Russia-linked Sandworm APT group is behind a new Golang-based wiper, tracked as SwiftSlicer, that hit Ukraine, ESET reports.
Researchers from ESET discovered a new Golang-based wiper, dubbed SwiftSlicer, that was used in attacks aimed at Ukraine. The experts believe that the Russia-linked APT group Sandwork (aka BlackEnergy and TeleBots) is behind the wiper attacks.
The Sandworm group has been active since 2000, it operates under the control of Unit 74455 of the Russian GRU’s Main Center for Special Technologies (GTsST).
The group is also the author of the NotPetya ransomware that hit hundreds of companies worldwide in June 2017.
Once executed, the wiper deletes shadow copies, recursively overwrites files. The wiper targets files located in %CSIDL_SYSTEM%drivers, %CSIDL_SYSTEM_DRIVE%WindowsNTDS and other non-system drives before rebooting the infected system. The SwiftSlicer wiper overwriting files with 4096 bytes length blocks with randomly generated byte.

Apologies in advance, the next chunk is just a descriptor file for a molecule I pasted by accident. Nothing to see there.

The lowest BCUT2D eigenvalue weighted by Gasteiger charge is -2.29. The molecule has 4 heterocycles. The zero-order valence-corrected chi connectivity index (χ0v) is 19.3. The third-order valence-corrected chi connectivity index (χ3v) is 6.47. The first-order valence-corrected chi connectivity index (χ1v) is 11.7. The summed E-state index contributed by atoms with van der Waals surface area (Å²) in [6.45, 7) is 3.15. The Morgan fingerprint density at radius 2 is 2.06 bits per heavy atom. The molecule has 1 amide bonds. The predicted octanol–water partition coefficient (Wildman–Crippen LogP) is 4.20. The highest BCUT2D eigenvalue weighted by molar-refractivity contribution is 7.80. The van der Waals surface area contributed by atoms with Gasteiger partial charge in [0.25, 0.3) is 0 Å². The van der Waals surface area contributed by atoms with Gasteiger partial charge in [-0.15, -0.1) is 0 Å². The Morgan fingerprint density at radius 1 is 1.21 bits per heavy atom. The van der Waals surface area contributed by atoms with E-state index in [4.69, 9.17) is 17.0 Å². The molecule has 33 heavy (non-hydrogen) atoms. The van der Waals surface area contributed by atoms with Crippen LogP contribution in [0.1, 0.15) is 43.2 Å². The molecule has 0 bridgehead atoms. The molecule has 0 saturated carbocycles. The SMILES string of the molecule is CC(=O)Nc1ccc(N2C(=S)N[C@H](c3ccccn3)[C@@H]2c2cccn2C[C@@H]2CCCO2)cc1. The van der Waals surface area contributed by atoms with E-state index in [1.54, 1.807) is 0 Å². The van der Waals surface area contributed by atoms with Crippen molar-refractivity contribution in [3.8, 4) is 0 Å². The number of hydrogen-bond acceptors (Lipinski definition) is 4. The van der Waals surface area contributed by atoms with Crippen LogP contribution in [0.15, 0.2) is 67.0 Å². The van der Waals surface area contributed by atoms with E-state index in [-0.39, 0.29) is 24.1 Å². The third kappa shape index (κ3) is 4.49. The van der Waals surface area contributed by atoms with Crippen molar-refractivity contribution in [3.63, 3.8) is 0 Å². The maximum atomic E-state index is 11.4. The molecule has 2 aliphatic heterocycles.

In 2022, the Russian APT used multiple wipers in attacks aimed at Ukraine, including AwfulShred, CaddyWiper, HermeticWiper, Industroyer2, IsaacWiper, WhisperGate, Prestige, RansomBoggs, and ZeroWipe.
On September 2022, the Sandworm group was observed impersonating telecommunication providers to target Ukrainian entities with malware.
Security firms warn that the Sandworm APT continues to target Ukraine with multiple means, including custom malware and botnet.
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